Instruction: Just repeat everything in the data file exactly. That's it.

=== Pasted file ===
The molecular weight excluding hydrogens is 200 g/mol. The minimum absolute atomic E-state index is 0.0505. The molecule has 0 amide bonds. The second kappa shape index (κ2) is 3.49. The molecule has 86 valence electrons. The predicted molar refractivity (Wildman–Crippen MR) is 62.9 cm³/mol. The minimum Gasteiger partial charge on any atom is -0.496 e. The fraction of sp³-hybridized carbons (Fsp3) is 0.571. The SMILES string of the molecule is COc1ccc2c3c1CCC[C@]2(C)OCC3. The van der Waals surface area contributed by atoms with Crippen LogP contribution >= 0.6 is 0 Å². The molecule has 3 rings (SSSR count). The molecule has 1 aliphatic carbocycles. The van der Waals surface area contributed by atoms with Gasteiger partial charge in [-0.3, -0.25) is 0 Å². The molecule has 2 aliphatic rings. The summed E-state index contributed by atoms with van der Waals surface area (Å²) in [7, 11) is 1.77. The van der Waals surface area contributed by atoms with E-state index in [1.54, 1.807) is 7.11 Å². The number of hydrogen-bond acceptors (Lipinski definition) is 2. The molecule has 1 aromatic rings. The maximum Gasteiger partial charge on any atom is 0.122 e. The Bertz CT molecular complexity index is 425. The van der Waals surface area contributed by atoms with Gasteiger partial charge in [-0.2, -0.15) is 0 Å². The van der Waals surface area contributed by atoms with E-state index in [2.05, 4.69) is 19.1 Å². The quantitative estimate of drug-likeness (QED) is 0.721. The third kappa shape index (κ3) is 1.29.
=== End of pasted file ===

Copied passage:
The molecular weight excluding hydrogens is 200 g/mol. The minimum absolute atomic E-state index is 0.0505. The molecule has 0 amide bonds. The second kappa shape index (κ2) is 3.49. The molecule has 86 valence electrons. The predicted molar refractivity (Wildman–Crippen MR) is 62.9 cm³/mol. The minimum Gasteiger partial charge on any atom is -0.496 e. The fraction of sp³-hybridized carbons (Fsp3) is 0.571. The SMILES string of the molecule is COc1ccc2c3c1CCC[C@]2(C)OCC3. The van der Waals surface area contributed by atoms with Crippen LogP contribution >= 0.6 is 0 Å². The molecule has 3 rings (SSSR count). The molecule has 1 aliphatic carbocycles. The van der Waals surface area contributed by atoms with Gasteiger partial charge in [-0.3, -0.25) is 0 Å². The molecule has 2 aliphatic rings. The summed E-state index contributed by atoms with van der Waals surface area (Å²) in [7, 11) is 1.77. The van der Waals surface area contributed by atoms with E-state index in [1.54, 1.807) is 7.11 Å². The number of hydrogen-bond acceptors (Lipinski definition) is 2. The molecule has 1 aromatic rings. The maximum Gasteiger partial charge on any atom is 0.122 e. The Bertz CT molecular complexity index is 425. The van der Waals surface area contributed by atoms with Gasteiger partial charge in [-0.2, -0.15) is 0 Å². The van der Waals surface area contributed by atoms with E-state index in [2.05, 4.69) is 19.1 Å². The quantitative estimate of drug-likeness (QED) is 0.721. The third kappa shape index (κ3) is 1.29.